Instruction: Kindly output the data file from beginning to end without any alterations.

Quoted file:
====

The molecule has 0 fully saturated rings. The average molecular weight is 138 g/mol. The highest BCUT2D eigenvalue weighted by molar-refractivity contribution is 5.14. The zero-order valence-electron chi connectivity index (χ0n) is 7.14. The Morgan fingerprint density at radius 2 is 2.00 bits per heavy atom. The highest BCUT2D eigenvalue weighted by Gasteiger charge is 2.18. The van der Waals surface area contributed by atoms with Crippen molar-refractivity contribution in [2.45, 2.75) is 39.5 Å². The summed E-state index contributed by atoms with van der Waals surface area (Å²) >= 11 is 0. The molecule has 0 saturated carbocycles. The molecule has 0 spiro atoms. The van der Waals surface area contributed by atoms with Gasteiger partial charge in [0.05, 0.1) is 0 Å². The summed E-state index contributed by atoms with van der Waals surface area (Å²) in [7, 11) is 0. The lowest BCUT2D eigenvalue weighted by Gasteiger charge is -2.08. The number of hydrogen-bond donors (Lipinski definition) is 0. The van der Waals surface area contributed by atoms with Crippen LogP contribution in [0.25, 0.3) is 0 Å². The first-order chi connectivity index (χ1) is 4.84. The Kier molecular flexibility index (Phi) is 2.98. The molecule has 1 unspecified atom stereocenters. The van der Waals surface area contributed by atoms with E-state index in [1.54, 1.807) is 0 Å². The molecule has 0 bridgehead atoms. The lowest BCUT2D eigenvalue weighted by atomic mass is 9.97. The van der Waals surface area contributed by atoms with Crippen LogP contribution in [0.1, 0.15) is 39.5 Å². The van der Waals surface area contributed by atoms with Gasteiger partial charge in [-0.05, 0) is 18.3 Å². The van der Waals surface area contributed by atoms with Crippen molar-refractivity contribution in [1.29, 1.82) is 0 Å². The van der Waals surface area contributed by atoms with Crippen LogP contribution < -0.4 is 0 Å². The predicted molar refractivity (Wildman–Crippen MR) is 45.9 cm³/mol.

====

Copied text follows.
The molecule has 0 fully saturated rings. The average molecular weight is 138 g/mol. The highest BCUT2D eigenvalue weighted by molar-refractivity contribution is 5.14. The zero-order valence-electron chi connectivity index (χ0n) is 7.14. The Morgan fingerprint density at radius 2 is 2.00 bits per heavy atom. The highest BCUT2D eigenvalue weighted by Gasteiger charge is 2.18. The van der Waals surface area contributed by atoms with Crippen molar-refractivity contribution in [2.45, 2.75) is 39.5 Å². The summed E-state index contributed by atoms with van der Waals surface area (Å²) >= 11 is 0. The molecule has 0 saturated carbocycles. The molecule has 0 spiro atoms. The van der Waals surface area contributed by atoms with Gasteiger partial charge in [0.05, 0.1) is 0 Å². The summed E-state index contributed by atoms with van der Waals surface area (Å²) in [7, 11) is 0. The lowest BCUT2D eigenvalue weighted by Gasteiger charge is -2.08. The number of hydrogen-bond donors (Lipinski definition) is 0. The van der Waals surface area contributed by atoms with Crippen LogP contribution in [0.25, 0.3) is 0 Å². The first-order chi connectivity index (χ1) is 4.84. The Kier molecular flexibility index (Phi) is 2.98. The molecule has 1 unspecified atom stereocenters. The van der Waals surface area contributed by atoms with E-state index in [1.54, 1.807) is 0 Å². The molecule has 0 bridgehead atoms. The lowest BCUT2D eigenvalue weighted by atomic mass is 9.97. The van der Waals surface area contributed by atoms with Crippen LogP contribution in [0.1, 0.15) is 39.5 Å². The van der Waals surface area contributed by atoms with Gasteiger partial charge in [-0.05, 0) is 18.3 Å². The van der Waals surface area contributed by atoms with Crippen molar-refractivity contribution in [1.29, 1.82) is 0 Å². The van der Waals surface area contributed by atoms with Crippen LogP contribution < -0.4 is 0 Å². The predicted molar refractivity (Wildman–Crippen MR) is 45.9 cm³/mol.